Serena Williams arrived for her first match at Melbourne Park this year wearing what looked like two warm-up garments, a jacket and a windcheater. She only ever removed one in laying down a marker for the three weeks to come with a straight sets win over local go-getter Daria Gavrilova.
Straight should not be mistaken for perfunctory. Both players looked sharp considering how little tennis Williams has played in the last 12 months, and how even more meagre Gavrilova’s recent playing history. But this match would always have only one outcome.
Serena Williams at Melbourne Park on Monday. Credit:AP
Dasha was and is no plodder, but this was a class above. As a contest, it was competitively one-sided.
As for the occasion, this was tennis with lingering COVID side-effects. It was, in a word, empty. There was a negligible crowd, whose contribution was to clap, as if at a recital. It would not have surprised to hear the chair umpire call: “Noise, please.” You suspect Williams’s hotel room, co-occupied by her three-year-old daughter, Olympia, is a more raucous place.
There were no lines-people, and so no arguments, and probably not much appetite for them this day anyway. There was a disembodied voice to call “out”, a weird effect. This is how it will be at the Open proper, incidentally.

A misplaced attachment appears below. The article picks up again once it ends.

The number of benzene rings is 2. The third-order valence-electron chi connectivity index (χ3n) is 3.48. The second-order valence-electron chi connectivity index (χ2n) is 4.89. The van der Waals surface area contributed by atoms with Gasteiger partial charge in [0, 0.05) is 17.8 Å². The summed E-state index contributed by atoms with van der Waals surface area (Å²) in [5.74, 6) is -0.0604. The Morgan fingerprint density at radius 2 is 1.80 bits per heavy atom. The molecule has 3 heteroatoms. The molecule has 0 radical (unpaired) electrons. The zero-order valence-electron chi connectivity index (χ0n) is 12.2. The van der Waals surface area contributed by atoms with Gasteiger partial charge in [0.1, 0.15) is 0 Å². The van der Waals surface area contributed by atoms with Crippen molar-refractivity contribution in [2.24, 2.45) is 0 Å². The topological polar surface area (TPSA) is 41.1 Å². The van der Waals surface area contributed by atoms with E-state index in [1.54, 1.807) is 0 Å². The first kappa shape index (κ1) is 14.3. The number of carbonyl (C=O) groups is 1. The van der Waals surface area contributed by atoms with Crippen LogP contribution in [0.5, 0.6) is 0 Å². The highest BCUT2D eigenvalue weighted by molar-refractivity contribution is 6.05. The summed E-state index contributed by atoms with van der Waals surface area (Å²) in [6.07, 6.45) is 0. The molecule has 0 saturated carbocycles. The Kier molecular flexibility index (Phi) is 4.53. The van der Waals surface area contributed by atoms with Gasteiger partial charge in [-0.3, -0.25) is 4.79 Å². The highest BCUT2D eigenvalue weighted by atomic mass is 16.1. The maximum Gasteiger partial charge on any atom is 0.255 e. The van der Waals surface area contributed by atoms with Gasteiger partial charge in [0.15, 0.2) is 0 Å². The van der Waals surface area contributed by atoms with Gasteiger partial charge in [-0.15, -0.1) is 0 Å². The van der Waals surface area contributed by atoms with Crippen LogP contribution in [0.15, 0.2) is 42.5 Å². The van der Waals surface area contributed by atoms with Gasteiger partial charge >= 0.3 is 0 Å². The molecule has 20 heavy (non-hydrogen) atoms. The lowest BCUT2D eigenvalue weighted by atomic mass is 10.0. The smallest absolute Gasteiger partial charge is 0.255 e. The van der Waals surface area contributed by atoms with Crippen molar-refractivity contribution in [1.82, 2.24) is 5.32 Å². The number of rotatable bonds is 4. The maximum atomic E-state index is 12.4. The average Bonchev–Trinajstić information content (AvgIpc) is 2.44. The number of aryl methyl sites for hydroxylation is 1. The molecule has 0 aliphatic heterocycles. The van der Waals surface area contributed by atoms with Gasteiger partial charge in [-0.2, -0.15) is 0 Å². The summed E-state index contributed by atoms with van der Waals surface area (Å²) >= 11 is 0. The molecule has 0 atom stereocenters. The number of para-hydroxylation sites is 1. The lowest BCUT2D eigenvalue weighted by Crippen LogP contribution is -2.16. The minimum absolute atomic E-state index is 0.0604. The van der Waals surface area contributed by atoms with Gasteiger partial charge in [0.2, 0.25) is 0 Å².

There were ball-kids, but it was DYI towels, red box for Williams, blue for Gavrilova, and don’t mix them up. Throughout, Wiliams wore what looked for all the world like a zip-up windcheater, and Gavrilova was in singlet and shorts. It was as if they were playing for the Gippsland trophy, which they were.
Australian Daria Gavrilova plays a forehand in a tune-up against Serena Williams at Melbourne Park. Credit:Getty Images
Essentially, this was one of 388 matches being played over eight days at Melbourne Park, match practice for those sorely lacking it, which is all of them. This day there were more than 50 matches, on Wednesday it will be 89. To give them sort of order and meaning, they’ve been divided into six makeshift tournaments at one time in one place. Williams may well win the Gippsland trophy without ever setting foot in the place.
Then, the Australian Open, and the question of the elusive 24th major championship, and … but we’ll leave that for next week. At Melbourne Park, the long haul has begun. As Williams said, looking at the vacant tiers of Margaret Court arena: “It feels different to be here and playing, but not in the Australian Open yet.”
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